February 17, 2014

To remember and forget

This is a work in progress proposal for a series of lecture and workshop. The series will be ideally hosted at a higher level academic institution or art space in collaboration with research labs. This series will explore how human brain works in relation to computational technology.

How can we learn to remember and how can we learn to forget?

Neuroscientist Joseph LeDoux explains plasticity of synapses in our brain is the core mechanism that enables human sense of self. Thus we know that we exist by remembering things past and anticipating things to come.

How is our sense of self transforming with computational technology in daily life? And specifically, what role does mobile device play in our communication with past and present? By finding answers to these questions, we can begin to understand integration of mediated experience, constructed memory and permanent storage.

Revolutionary developments occurred simultaneously in computer science and neuroscience since the 60s. However, neuroscience have had less greater effect in the realm of art and culture, while popular recognition of Cybernetics and Artificial Intelligence continues to inspire notions of thinking and feeling machines.

This series is an opportunity to engage in critical thinking on technical topics ranging from neuroscience, analog computers to object oriented programming in its social context. We will examine the history of art and computation in relation to the sustained pursuit in understanding human nature. For example, dominant paradigm of cybernetics in post war United States in relation to abstraction in visual art. Towards the second half of the series, participants will be encouraged to make new work (research or art work) inspired by technical and theoretical possibility of recently gained understanding in human brain and computation.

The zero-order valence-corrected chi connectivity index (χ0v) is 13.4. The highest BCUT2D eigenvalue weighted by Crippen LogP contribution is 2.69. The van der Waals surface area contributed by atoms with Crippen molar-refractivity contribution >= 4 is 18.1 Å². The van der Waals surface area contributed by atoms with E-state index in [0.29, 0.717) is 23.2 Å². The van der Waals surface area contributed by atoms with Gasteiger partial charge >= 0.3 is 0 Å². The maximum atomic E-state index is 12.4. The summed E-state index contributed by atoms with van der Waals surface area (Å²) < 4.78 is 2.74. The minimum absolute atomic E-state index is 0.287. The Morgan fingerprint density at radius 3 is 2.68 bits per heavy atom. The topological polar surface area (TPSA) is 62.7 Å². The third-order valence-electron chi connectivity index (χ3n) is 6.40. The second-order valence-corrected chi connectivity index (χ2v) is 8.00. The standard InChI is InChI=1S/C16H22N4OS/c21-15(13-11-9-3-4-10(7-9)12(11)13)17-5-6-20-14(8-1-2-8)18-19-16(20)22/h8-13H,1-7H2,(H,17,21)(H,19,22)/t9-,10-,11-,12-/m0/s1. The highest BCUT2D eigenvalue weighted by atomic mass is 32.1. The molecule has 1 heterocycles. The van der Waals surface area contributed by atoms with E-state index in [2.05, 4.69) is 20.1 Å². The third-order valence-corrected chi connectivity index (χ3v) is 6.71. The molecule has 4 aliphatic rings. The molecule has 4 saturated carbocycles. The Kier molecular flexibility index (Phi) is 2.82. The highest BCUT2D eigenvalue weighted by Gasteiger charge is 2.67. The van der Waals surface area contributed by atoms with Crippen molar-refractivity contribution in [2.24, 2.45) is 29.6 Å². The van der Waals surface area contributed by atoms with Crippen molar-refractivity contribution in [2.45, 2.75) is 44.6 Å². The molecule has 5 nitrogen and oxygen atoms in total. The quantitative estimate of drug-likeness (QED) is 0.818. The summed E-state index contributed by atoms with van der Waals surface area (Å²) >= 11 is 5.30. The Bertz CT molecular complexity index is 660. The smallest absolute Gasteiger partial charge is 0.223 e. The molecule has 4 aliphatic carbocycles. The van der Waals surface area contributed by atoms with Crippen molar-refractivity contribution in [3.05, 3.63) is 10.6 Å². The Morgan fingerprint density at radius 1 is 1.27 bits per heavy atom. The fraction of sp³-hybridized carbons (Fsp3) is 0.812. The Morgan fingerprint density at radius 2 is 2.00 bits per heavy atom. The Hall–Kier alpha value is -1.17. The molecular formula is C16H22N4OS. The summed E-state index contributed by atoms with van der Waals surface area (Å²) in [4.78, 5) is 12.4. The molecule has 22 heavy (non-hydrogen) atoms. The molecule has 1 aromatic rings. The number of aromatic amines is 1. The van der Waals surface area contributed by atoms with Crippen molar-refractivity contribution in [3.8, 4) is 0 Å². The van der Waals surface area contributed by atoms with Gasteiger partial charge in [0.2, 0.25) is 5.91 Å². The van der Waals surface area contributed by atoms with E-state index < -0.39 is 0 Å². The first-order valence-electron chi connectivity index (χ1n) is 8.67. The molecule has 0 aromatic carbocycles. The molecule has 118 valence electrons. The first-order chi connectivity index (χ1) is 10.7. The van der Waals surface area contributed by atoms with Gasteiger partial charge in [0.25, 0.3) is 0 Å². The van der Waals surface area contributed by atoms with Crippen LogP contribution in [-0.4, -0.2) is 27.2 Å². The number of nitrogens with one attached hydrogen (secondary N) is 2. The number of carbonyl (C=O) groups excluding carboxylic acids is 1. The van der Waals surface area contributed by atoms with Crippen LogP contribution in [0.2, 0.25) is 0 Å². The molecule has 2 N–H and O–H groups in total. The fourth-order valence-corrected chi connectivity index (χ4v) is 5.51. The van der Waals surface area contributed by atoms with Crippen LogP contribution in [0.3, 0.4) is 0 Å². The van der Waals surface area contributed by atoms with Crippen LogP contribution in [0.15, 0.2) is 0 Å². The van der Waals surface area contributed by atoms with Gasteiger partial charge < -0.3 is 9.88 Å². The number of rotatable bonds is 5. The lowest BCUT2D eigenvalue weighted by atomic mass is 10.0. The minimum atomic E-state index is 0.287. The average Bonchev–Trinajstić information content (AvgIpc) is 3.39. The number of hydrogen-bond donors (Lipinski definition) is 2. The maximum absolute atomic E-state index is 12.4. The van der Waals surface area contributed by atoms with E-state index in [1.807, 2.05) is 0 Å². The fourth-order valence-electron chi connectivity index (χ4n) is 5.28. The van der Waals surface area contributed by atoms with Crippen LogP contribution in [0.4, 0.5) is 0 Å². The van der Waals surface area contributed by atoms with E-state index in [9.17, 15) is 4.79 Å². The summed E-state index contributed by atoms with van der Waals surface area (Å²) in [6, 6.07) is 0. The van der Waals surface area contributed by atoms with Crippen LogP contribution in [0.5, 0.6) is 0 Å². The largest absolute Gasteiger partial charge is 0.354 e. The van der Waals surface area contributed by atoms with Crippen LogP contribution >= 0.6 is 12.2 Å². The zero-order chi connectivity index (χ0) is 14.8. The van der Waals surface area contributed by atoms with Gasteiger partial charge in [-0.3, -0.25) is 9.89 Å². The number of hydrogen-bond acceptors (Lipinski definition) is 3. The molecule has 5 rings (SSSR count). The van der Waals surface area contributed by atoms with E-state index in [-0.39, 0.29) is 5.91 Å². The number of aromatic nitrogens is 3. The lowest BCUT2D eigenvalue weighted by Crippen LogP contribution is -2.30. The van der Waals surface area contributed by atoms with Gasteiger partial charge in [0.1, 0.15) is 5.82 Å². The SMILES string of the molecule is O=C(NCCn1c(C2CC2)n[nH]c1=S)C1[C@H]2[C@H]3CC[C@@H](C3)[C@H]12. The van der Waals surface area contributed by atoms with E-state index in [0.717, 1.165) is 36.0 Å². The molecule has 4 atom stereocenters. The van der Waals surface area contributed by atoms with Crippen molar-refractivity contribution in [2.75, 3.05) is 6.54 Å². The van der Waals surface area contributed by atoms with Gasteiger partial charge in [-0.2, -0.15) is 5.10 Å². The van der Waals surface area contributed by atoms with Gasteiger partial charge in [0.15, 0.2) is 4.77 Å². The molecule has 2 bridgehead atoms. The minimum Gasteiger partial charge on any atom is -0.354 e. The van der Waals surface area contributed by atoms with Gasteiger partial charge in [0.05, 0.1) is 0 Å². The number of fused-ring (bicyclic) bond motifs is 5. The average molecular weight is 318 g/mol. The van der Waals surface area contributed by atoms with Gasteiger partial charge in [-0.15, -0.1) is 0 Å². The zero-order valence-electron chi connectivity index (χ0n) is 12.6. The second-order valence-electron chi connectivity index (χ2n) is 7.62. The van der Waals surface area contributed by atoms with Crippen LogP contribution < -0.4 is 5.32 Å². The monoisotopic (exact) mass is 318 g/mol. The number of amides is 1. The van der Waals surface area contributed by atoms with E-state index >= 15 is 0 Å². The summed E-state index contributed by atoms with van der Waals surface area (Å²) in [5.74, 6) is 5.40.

Still Life with Turkey Pie by Pieter Claesz (1627). This image is mentioned in week 6 on Taste.

Weekly schedule

Week 1 Course introduction

This class is about imagining what happens in our brain when we remember and when we forget. And what happens in our brain for this to happen? Human labor of remembering and the machine assisted memory by contemplating on the mediation of experience, archivial desire, and materiality of permanent storage.

The comparison between brain and computers, for example, voltage is applied to synapses during brain activity as well as electrical circuits during computation, comes to a limitation as we understand more about brain and it’s its plasticity. On other hand, is it possible to image a truely thinking and feeling machine?

The class will develop around text of following authors mentioned in the syllabus. The lecturer will deliver introduction to the text each class, students are expected to participate in discussion.There are in class activities and assignments that are categorized as ‘student output’.

  • Catherine Malabou, What Should We Do With Our Brain? (New York: Fordham University Press, 2009, trans. Sebastian Rand).

Student output: Students will make a ‘Mystic writing pad’ (Etch A Sketch) in class.

Week 2 Memory and storage

How is historic memory shaped by technical reproduction and visual representation? Why is archive important and how can it be reanimated?

  • Susan Buck-Morss, Dreamworld and Catastrophe: The Passing of Mass Utopia in East and West (Cambridge: MIT Press, 2000)
  • Jacques Derrida, Archive desire: A Freudian Impression (University of Chicago Press,1998)

Student output: Students will visualize their computer harddrive and mindmap of memory.

Week 3 Neural plasticity

What is the memory mechanisms in neurons? How do humans use working memory? and why is attention so important?

  • Joseph LeDoux, Synaptic self: How are brains become who we are (London: Penguin Books, 2002)

Student output: Students will visualize their understanding of human memory after reading reference material.